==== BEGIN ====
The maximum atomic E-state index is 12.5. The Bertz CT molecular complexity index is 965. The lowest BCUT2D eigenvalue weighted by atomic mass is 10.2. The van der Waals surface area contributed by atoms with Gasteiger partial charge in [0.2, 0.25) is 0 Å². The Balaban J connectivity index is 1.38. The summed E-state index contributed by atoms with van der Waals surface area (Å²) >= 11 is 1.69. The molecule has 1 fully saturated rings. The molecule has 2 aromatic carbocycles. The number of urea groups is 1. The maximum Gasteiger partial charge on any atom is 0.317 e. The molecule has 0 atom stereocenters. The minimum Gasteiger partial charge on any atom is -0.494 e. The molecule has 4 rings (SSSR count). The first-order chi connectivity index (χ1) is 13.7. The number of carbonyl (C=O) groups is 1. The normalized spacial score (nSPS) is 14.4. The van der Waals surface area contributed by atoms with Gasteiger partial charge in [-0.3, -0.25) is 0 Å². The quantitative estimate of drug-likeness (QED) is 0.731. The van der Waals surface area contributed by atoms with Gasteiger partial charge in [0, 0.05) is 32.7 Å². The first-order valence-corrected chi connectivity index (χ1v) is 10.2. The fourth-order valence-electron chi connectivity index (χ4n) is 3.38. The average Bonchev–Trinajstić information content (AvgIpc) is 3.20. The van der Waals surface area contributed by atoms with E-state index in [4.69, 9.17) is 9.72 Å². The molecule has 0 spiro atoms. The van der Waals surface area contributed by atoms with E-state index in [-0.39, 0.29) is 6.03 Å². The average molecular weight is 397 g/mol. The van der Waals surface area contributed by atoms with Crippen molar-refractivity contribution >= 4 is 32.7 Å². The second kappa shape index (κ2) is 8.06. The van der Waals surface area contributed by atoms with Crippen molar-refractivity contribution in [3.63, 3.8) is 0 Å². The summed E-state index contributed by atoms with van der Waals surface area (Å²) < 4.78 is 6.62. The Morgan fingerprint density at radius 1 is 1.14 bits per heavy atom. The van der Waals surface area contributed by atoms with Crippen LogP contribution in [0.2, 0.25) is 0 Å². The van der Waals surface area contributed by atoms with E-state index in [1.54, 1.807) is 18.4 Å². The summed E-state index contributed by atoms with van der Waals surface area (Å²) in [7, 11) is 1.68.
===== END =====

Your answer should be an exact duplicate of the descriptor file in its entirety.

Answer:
The maximum atomic E-state index is 12.5. The Bertz CT molecular complexity index is 965. The lowest BCUT2D eigenvalue weighted by atomic mass is 10.2. The van der Waals surface area contributed by atoms with Gasteiger partial charge in [0.2, 0.25) is 0 Å². The Balaban J connectivity index is 1.38. The summed E-state index contributed by atoms with van der Waals surface area (Å²) >= 11 is 1.69. The molecule has 1 fully saturated rings. The molecule has 2 aromatic carbocycles. The number of urea groups is 1. The maximum Gasteiger partial charge on any atom is 0.317 e. The molecule has 0 atom stereocenters. The minimum Gasteiger partial charge on any atom is -0.494 e. The molecule has 4 rings (SSSR count). The first-order chi connectivity index (χ1) is 13.7. The number of carbonyl (C=O) groups is 1. The normalized spacial score (nSPS) is 14.4. The van der Waals surface area contributed by atoms with Gasteiger partial charge in [-0.3, -0.25) is 0 Å². The quantitative estimate of drug-likeness (QED) is 0.731. The van der Waals surface area contributed by atoms with Gasteiger partial charge in [0, 0.05) is 32.7 Å². The first-order valence-corrected chi connectivity index (χ1v) is 10.2. The fourth-order valence-electron chi connectivity index (χ4n) is 3.38. The average Bonchev–Trinajstić information content (AvgIpc) is 3.20. The van der Waals surface area contributed by atoms with E-state index in [4.69, 9.17) is 9.72 Å². The molecule has 0 spiro atoms. The van der Waals surface area contributed by atoms with E-state index in [-0.39, 0.29) is 6.03 Å². The average molecular weight is 397 g/mol. The van der Waals surface area contributed by atoms with Crippen molar-refractivity contribution >= 4 is 32.7 Å². The second kappa shape index (κ2) is 8.06. The van der Waals surface area contributed by atoms with Crippen molar-refractivity contribution in [3.63, 3.8) is 0 Å². The summed E-state index contributed by atoms with van der Waals surface area (Å²) < 4.78 is 6.62. The Morgan fingerprint density at radius 1 is 1.14 bits per heavy atom. The van der Waals surface area contributed by atoms with Crippen LogP contribution in [0.2, 0.25) is 0 Å². The van der Waals surface area contributed by atoms with E-state index in [1.54, 1.807) is 18.4 Å². The summed E-state index contributed by atoms with van der Waals surface area (Å²) in [7, 11) is 1.68.